Public impressions of Hillary Clinton are at an all-time high, with a large majority of Americans giving her positive reviews as the country’s secretary of state and most wanting her to be a presidential candidate in 2016, according to a new Washington Post-ABC News poll.
Among all women, 66 percent say they would support Clinton as a candidate for president in 2016; it is 75 percent among those under 50 and 54 percent among those aged 50 and up. Forty-nine percent of men back a Clinton bid, regardless of what side of 50 they are on.
Clinton gets far higher support among independent women than men (68 vs. 52 percent), and among GOP women than men ((35 vs. 13 percent). But support for a Clinton candidacy is high among both Democratic men and women (80 and 84 percent, respectively).
Republicans are far less supportive of a presidential bid from the former first lady: in the poll, 23 percent of Republicans would support a run in 2016; 73 percent would oppose it. Some 82 percent of Democrats would back her candidacy, with most saying they would do so “strongly.” A majority of independents, 59 percent, also support another Clinton run.
Some of this support stems from her high overall popularity: 66 percent of all Americans express favorable views of the soon-to-be-former Secretary of State -- the most doing so in more than 20 years of polling. Fully 68 percent approve of the way she is handling her current job, as top diplomat.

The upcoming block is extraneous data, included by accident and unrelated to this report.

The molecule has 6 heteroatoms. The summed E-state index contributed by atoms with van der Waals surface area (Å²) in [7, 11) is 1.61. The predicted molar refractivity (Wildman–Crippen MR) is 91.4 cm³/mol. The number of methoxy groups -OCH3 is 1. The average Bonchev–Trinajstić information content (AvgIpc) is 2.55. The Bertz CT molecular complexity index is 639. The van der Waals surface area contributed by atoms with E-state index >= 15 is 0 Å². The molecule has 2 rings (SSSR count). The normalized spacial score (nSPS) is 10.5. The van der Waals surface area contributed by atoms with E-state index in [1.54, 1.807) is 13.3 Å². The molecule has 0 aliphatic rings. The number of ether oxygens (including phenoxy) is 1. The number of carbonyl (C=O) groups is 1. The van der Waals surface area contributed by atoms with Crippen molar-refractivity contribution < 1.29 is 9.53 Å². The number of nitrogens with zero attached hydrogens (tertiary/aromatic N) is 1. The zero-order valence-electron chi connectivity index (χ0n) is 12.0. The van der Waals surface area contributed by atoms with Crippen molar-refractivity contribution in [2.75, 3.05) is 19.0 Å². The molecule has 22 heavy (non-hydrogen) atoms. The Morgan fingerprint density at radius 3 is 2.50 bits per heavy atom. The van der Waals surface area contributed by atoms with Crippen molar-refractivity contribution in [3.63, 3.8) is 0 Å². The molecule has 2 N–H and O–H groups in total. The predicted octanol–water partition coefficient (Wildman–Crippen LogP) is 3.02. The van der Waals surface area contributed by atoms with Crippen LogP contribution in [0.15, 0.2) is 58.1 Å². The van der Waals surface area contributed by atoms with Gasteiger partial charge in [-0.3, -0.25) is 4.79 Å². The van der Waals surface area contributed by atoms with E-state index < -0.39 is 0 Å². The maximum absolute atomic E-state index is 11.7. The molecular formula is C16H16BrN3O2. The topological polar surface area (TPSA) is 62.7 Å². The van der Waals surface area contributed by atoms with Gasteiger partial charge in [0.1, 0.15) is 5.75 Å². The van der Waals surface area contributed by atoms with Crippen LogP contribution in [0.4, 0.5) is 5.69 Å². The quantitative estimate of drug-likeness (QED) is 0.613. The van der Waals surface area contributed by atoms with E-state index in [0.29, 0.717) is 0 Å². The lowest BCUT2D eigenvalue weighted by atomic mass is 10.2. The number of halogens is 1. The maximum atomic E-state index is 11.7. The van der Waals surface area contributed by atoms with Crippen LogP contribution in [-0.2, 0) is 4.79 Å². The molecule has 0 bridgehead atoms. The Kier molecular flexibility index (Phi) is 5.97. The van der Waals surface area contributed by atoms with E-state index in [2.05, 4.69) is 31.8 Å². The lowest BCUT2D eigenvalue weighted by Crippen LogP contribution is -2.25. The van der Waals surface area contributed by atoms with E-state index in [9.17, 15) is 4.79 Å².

On both scores -- personal popularity and job performance -- Democrats are overwhelmingly supportive of the long-time party leader, as are around two-thirds of independents. Even sizable numbers of Republicans are on board here, particularly when it comes to rating how she is doing as secretary of state: 40 percent approve and 50 percent disapprove. (At last measure, barely 12 percent of GOP voters approved of the way President Obama is doing his job.)
At 66 percent favorable, Clinton is as high as she has ever been in terms of public perceptions. She was about as well regarded earlier this year, with the numbers topping her most popular periods of the late 1990s. The new data represent a clear turnaround from April 2008, when her just 44 percent of Americans expressed favorable opinions, a low-point from that campaign.